Food security outlook

    According to the forecast issued by the Climate Outlook Forum, the most likely scenario is for below-normal levels of cumulative rainfall over the three-month period from May through July. This would mainly affect farming areas populated by small farmers growing crops on marginal lands in Choluteca, Valle, La Paz, southwestern Olancho, central and western El Paraíso, central and southern Comayagua, Intibucá, Lempira, and Ocotepeque departments. It is highly likely that it will negatively affect staple grain crops in the vegetative growth and development stage and could affect the fruiting stage.

    Most farming households highly dependent on staple grain production for household consumption having lost their 2016 crops due to last year’s erratic distribution of rainfall are in the Stressed (IPC Phase 2) phase of food insecurity. The majority of these households are in communities in the Dry Corridor (in the southern and southwestern parts of the country) in livelihood zones 7 and 5. With their crop losses or low crop yields in 2016, their limited coping capacity due to their weakened livelihoods (from losses of assets, degraded croplands, and debts), their remoteness from urban population centers, and their limited access to basic services (health care, education, and water supply), the worst-off households in these areas are expected to be in a Crisis (IPC Phase 3) situation between April and September at the very least.

    El Salvador

    Coffee sector

    Salvadoran Coffee Council records show 822,465 quintals of coffee harvested as of March 31st (between October and March), eight percent more than the amount harvested by the same time last season, reflecting the slight rebound in coffee production. This figure could double by the next harvest with new areas still unproductive this season beginning to bear fruit.

    According to the Rust Monitoring System, incidence rates rose in the month of December, though they were still lower than in October, when national incidence rates are believed to have reached a seasonal high. The national average incidence rate of coffee rust disease for the month of December was close to 15 percent at all elevations, 58 percent lower than the highest recorded rate based on available records (namely 38 percent in January 2015).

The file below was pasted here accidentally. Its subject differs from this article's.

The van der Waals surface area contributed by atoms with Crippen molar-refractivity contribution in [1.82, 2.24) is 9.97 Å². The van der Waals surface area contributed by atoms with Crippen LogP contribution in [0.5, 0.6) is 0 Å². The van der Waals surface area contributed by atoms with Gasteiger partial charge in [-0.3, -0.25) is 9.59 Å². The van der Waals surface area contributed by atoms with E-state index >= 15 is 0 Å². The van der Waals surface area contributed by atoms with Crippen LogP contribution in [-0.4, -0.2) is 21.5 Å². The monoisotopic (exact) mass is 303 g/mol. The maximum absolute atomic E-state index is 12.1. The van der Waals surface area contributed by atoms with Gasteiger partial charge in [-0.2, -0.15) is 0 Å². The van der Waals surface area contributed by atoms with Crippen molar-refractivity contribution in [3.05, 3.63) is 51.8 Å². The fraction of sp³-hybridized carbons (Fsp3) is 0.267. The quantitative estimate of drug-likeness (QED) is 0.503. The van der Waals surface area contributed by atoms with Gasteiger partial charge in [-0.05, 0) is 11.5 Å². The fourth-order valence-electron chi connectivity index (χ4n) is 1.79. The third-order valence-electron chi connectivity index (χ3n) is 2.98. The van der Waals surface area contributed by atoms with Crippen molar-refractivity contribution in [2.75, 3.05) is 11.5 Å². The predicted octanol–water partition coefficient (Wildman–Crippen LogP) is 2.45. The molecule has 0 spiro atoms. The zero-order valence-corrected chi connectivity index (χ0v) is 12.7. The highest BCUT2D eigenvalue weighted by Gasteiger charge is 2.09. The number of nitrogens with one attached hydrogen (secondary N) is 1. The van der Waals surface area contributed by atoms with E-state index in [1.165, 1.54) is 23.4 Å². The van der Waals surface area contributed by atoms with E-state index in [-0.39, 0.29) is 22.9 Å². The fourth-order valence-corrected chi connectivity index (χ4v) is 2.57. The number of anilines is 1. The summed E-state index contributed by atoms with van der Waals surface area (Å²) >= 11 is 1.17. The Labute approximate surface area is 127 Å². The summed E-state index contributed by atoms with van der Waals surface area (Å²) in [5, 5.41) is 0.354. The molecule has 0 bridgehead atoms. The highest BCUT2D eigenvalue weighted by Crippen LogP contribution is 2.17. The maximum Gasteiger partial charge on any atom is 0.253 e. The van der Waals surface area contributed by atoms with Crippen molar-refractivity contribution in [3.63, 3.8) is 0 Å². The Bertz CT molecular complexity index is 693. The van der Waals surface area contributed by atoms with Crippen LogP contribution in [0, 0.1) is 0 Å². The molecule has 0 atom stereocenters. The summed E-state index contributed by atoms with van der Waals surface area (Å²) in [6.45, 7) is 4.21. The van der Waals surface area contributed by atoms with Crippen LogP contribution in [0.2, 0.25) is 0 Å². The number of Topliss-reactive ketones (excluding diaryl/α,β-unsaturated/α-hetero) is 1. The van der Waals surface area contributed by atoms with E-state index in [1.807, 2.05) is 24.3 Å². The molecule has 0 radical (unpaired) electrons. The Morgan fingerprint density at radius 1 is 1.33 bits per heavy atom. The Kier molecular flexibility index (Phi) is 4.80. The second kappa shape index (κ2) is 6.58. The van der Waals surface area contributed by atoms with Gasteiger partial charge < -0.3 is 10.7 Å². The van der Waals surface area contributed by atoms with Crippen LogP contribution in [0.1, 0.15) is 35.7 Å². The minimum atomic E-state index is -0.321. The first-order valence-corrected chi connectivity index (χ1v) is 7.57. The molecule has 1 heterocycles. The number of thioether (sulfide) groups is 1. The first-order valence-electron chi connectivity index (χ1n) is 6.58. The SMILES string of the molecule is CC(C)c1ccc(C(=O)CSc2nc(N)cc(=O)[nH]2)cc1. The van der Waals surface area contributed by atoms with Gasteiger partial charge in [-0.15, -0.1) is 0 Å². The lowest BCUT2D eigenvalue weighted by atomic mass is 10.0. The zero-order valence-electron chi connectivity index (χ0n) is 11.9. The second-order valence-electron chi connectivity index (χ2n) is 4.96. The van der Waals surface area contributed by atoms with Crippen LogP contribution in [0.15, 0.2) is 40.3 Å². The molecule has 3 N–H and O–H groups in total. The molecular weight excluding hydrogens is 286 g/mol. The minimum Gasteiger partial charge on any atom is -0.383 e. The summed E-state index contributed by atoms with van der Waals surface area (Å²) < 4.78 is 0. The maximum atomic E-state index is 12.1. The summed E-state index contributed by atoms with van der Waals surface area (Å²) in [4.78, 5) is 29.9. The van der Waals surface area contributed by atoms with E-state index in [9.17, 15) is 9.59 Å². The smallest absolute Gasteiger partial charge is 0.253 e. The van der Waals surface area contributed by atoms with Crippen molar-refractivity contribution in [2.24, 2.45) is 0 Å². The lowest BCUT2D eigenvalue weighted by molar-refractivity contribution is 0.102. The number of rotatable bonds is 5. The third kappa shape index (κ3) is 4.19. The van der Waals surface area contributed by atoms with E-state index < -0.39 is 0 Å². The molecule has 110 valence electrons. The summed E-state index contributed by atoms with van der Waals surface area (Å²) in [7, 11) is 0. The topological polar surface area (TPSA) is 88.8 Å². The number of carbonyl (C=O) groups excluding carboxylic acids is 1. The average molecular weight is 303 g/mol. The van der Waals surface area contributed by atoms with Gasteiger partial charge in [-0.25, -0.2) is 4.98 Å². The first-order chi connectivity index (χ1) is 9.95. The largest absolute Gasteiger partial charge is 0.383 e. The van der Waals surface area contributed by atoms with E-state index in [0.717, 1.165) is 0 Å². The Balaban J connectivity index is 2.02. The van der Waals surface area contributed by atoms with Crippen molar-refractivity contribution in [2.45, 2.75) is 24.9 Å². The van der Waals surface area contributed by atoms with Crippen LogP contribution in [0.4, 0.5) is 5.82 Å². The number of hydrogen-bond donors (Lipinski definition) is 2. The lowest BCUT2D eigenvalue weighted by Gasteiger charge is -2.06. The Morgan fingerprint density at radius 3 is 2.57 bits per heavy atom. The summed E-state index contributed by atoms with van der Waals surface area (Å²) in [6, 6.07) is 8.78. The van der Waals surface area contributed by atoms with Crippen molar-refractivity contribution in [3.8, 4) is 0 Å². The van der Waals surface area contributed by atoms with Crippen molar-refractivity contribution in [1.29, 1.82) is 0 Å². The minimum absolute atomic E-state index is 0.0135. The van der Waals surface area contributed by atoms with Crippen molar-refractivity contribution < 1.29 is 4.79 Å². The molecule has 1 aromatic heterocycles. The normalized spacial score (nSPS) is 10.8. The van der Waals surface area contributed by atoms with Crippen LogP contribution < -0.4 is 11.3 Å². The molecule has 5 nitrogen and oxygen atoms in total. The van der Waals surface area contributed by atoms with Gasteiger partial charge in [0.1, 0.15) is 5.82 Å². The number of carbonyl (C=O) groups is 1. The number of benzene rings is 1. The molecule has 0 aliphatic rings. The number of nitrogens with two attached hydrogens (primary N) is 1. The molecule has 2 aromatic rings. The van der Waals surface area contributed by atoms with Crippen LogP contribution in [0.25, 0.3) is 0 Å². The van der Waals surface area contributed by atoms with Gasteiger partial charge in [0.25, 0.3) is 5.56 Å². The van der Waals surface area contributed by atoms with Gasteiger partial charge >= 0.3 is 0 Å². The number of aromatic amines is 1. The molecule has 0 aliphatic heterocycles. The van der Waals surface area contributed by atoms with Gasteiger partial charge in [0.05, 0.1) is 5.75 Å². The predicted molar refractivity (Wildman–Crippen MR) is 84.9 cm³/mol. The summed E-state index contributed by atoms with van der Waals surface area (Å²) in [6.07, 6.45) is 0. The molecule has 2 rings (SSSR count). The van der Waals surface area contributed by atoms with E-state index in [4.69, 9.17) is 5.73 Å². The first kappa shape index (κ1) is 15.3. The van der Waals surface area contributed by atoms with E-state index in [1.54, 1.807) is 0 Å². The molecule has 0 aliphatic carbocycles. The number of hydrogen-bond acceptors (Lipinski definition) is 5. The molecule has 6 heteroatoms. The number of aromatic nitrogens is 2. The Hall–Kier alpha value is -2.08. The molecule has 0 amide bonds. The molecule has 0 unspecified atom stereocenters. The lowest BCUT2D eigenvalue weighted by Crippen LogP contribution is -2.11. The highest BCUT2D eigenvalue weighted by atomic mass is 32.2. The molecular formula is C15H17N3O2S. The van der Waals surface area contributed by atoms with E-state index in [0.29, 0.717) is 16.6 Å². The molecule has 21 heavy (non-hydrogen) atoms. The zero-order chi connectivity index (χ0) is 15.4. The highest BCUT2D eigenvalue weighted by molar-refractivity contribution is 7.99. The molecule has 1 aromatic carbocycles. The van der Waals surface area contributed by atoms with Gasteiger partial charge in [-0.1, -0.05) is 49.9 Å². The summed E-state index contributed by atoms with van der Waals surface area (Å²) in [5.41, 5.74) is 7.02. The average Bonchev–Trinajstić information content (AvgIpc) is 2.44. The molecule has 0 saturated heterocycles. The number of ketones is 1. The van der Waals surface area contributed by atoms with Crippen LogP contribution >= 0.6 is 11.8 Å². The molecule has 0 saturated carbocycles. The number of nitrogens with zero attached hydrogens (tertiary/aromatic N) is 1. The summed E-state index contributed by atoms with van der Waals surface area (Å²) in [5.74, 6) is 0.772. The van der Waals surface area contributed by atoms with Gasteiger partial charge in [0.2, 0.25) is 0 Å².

Labor market and remittances

    According to the Central Reserve Bank, the upcoming survey by DIGESTYC (the National Statistics and Census Bureau) will show changes in small and medium-sized enterprises (SMEs) since 2005. The survey data from 2005 puts the share of value added by SMEs at 35 percent and job creation by SMEs at close to 700,000 jobs.

    The Central Reserve Bank valued household remittances for the first two months of 2017 at USD 726.1 million, which is USD 67.4 million or 10.2 percent more than the value of inflows of remittances at the same time in 2016. Based on Salvadoran Coffee Council records, this season’s harvest created 10.28 million day jobs (days of work), the equivalent of ~41,000 full-time jobs for one year (five days of work a week for 50 weeks).

    Food security outlook

    The poorest households in livelihood zones 2, 3, and 4 with repeated crop losses from rainfall anomalies and limited access to temporary employment opportunities in the coffee harvest due to the slow recovery of areas affected by the coffee rust outbreak are in the Stressed (IPC Phase 2) phase of food insecurity. However, households in eastern and western areas of the country hardest hit by poor harvests and with limited job opportunities and landless peasants in coffee-growing mountain areas could be in a Crisis (IPC Phase 3) situation before harvesting their 2017 Primera crops. Nevertheless, with these households failing to meet the 20 percent threshold requirement for reclassifying any given area, conditions across the country will continue to be classified in the Stressed (IPC Phase 2) phase of food insecurity during the outlook period.